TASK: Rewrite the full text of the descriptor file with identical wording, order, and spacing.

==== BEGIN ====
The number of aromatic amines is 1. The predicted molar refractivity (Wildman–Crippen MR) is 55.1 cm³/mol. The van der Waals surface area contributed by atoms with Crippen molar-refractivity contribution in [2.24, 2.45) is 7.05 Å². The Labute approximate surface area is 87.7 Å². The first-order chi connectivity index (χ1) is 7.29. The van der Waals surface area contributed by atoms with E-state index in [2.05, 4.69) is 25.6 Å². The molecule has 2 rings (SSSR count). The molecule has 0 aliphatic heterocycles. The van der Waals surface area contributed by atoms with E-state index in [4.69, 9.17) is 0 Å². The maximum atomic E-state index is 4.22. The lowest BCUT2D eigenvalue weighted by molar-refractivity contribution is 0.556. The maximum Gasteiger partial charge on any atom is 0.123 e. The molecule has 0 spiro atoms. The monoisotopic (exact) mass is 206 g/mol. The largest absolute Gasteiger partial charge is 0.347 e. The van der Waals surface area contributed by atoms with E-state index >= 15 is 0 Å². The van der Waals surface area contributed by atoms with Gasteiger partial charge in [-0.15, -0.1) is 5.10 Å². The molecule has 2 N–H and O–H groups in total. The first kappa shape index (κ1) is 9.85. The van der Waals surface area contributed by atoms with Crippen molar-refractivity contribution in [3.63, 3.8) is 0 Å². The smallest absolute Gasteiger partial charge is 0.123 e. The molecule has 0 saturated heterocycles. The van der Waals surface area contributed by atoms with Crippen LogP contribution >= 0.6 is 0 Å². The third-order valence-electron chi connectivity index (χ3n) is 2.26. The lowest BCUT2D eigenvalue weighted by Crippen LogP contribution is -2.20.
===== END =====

The number of aromatic amines is 1. The predicted molar refractivity (Wildman–Crippen MR) is 55.1 cm³/mol. The van der Waals surface area contributed by atoms with Crippen molar-refractivity contribution in [2.24, 2.45) is 7.05 Å². The Labute approximate surface area is 87.7 Å². The first-order chi connectivity index (χ1) is 7.29. The van der Waals surface area contributed by atoms with E-state index in [2.05, 4.69) is 25.6 Å². The molecule has 2 rings (SSSR count). The molecule has 0 aliphatic heterocycles. The van der Waals surface area contributed by atoms with E-state index in [4.69, 9.17) is 0 Å². The maximum atomic E-state index is 4.22. The lowest BCUT2D eigenvalue weighted by molar-refractivity contribution is 0.556. The maximum Gasteiger partial charge on any atom is 0.123 e. The molecule has 0 spiro atoms. The monoisotopic (exact) mass is 206 g/mol. The largest absolute Gasteiger partial charge is 0.347 e. The van der Waals surface area contributed by atoms with E-state index >= 15 is 0 Å². The van der Waals surface area contributed by atoms with Gasteiger partial charge in [-0.15, -0.1) is 5.10 Å². The molecule has 2 N–H and O–H groups in total. The first kappa shape index (κ1) is 9.85. The van der Waals surface area contributed by atoms with Crippen molar-refractivity contribution in [3.63, 3.8) is 0 Å². The smallest absolute Gasteiger partial charge is 0.123 e. The molecule has 0 saturated heterocycles. The van der Waals surface area contributed by atoms with Crippen LogP contribution >= 0.6 is 0 Å². The third-order valence-electron chi connectivity index (χ3n) is 2.26. The lowest BCUT2D eigenvalue weighted by Crippen LogP contribution is -2.20.